I caught up with a personal trainer a couple of weeks ago. They were saying how frustrated they get with people constantly asking them why they’re not making progress at the gym.
It turns out that no matter what explanation he gives for it, he’s never right. Apparently everyone’s training is perfect, diet fantastic and sleep patterns sound. To him the reasons people don’t make progress (although his customers don’t necessarily agree!!) include:
- Them not having an objective for their fitness and lifestyle
- Them not having a plan to achieve the objective
- Them not following a diet or training regime that follows the plan
- Them not warming up, cooling down and stretching
- Or they’re scared of trying and failing
I walked away realising that making progress in the gym is very similar to making progress in business. I also walked away feeling a little guilty about not making more (any?) progress at the gym…
The importance of objectives
We’re often seeing businesses which don’t have an objective they’re actively pursuing. They’re successful in business and are dealing with the fires that get thrown at them on a day to day basis. They are however just getting by, rather than pushing forward.
On the other hand, we’re also working closely with exceptionally successful businesses who are clearly working towards a specific objective.
These objectives vary considerably and include everything from increasing turnover, to decreasing owner working hours, executing their exit strategy, amalgamating with another business, and everything in between.
Planning to succeed
Now having an objective is only the beginning. Much like the “get fit” objective, it’s not going to happen if you don’t have a plan to make it happen.
Obviously this is something you don’t need to be told – you’ve heard it time and time again. Despite this, what we see every day is that businesses with a plan are the successful ones that stand above the crowd.
The trick with a plan
Now if you’ve got an objective and a plan you’re definitely on the right path. The trick then becomes granting someone permission to challenge your thinking on the plan, and holding you accountable to the plan (like an advisory board).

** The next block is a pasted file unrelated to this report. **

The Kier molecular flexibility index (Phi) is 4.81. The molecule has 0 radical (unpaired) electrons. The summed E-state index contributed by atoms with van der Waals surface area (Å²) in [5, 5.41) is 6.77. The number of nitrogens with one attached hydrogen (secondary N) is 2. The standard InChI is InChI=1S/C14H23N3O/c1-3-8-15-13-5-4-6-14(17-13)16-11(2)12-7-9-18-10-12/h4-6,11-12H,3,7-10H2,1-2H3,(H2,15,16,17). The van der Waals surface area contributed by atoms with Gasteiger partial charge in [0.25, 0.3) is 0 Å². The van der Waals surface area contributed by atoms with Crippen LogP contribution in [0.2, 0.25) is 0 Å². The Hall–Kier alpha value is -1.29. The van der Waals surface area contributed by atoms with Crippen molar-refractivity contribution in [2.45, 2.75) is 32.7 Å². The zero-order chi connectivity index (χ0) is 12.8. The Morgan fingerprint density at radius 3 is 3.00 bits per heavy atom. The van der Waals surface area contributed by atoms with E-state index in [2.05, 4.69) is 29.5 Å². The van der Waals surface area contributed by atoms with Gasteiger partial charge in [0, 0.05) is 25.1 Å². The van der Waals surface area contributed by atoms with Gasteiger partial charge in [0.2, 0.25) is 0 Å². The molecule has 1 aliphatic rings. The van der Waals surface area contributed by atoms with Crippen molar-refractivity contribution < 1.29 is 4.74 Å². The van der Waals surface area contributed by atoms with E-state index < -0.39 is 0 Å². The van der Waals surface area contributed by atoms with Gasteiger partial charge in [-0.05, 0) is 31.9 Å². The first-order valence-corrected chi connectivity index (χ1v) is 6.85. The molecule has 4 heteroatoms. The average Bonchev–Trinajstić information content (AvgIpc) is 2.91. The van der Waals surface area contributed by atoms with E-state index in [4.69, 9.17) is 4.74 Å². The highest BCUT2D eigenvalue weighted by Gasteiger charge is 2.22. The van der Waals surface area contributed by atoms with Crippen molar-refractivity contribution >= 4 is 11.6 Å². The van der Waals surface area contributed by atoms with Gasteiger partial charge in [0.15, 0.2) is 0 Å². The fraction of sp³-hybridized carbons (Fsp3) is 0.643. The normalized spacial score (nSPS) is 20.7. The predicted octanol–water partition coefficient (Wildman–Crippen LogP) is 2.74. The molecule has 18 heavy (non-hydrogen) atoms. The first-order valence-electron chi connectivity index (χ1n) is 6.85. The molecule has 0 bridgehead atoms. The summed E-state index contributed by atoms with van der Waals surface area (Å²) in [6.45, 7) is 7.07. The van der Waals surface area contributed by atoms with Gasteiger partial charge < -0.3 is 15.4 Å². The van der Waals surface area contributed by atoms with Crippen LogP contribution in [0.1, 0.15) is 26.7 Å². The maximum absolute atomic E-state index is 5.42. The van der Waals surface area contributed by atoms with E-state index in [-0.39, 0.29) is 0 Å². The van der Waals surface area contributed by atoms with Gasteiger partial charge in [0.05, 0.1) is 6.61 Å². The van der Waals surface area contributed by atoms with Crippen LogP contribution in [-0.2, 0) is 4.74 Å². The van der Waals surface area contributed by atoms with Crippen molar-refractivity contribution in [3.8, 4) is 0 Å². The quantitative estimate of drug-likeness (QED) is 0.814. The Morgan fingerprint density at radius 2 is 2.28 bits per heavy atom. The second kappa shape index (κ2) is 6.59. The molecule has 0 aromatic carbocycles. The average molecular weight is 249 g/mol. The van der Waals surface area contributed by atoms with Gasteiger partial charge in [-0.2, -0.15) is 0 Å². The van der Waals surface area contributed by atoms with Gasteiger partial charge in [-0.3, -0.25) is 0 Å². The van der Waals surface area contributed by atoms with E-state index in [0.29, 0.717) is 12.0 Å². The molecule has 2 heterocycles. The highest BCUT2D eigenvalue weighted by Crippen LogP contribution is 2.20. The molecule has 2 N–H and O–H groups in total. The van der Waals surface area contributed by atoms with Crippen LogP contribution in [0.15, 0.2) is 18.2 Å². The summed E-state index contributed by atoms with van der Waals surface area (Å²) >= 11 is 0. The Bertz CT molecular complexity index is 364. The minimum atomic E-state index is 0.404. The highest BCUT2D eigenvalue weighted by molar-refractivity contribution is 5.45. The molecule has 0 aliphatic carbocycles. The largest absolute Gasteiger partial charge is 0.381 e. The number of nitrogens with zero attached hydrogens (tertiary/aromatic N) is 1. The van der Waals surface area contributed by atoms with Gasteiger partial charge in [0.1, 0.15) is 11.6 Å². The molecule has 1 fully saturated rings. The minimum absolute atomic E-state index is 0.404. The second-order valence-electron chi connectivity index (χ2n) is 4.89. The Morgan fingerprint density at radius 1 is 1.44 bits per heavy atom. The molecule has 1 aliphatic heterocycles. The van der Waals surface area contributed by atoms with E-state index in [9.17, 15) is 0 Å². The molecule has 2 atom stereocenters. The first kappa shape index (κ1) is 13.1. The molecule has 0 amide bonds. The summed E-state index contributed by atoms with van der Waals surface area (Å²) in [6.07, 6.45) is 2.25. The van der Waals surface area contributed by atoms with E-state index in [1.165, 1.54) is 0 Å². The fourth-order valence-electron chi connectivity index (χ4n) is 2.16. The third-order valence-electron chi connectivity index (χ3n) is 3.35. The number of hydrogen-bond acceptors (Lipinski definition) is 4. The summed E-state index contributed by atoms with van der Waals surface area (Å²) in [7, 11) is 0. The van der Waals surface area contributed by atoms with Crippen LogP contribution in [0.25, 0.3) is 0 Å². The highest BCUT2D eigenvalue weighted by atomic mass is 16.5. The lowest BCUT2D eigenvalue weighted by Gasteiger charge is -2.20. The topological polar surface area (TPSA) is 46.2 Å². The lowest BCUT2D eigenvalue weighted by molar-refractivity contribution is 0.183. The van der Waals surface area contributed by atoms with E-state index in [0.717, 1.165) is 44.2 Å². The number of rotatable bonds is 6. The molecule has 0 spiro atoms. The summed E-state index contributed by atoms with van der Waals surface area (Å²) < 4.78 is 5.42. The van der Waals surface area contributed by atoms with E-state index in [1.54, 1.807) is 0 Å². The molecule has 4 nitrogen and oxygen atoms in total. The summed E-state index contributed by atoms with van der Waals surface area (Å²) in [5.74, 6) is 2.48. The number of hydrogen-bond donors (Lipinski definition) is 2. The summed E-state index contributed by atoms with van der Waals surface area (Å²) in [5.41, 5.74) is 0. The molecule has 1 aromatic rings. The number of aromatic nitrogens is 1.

People are often reluctant to let others hold them accountable or to challenge them – they become vulnerable to those people, and get found out if they are perceived to fail. This scares them.
Don’t be scared of failure
All businesses fail at times, failure is normal. To me, if you’re not failing you’re not trying new things. If you’re not trying new things, you’re stagnating. If you’re stagnating you’re not moving forward.
Failure is a good thing – it’s a sign you’re trying new things and moving pushing through the different stages of business and the Business Fundamentals Growth Curve.
If you’re making yourself vulnerable to the right people, they’ll appreciate failure for what it is – a sign of improvement.
So, in short…
- An objective gives you some meaning for what you’re doing
- A plan means you achieve your objective
- Making yourself accountable to someone helps you execute the plan
- Accountability makes you vulnerable, being vulnerable exposes your failings
- If you’re vulnerable to the right people, them seeing your failings is a good thing
Who should you be vulnerable to?
We’re always going to say it, but a good person to be vulnerable to is your accountant. They already know your financials, they’ve (generally) got a nose for business, and they should want to help you grow, develop and build.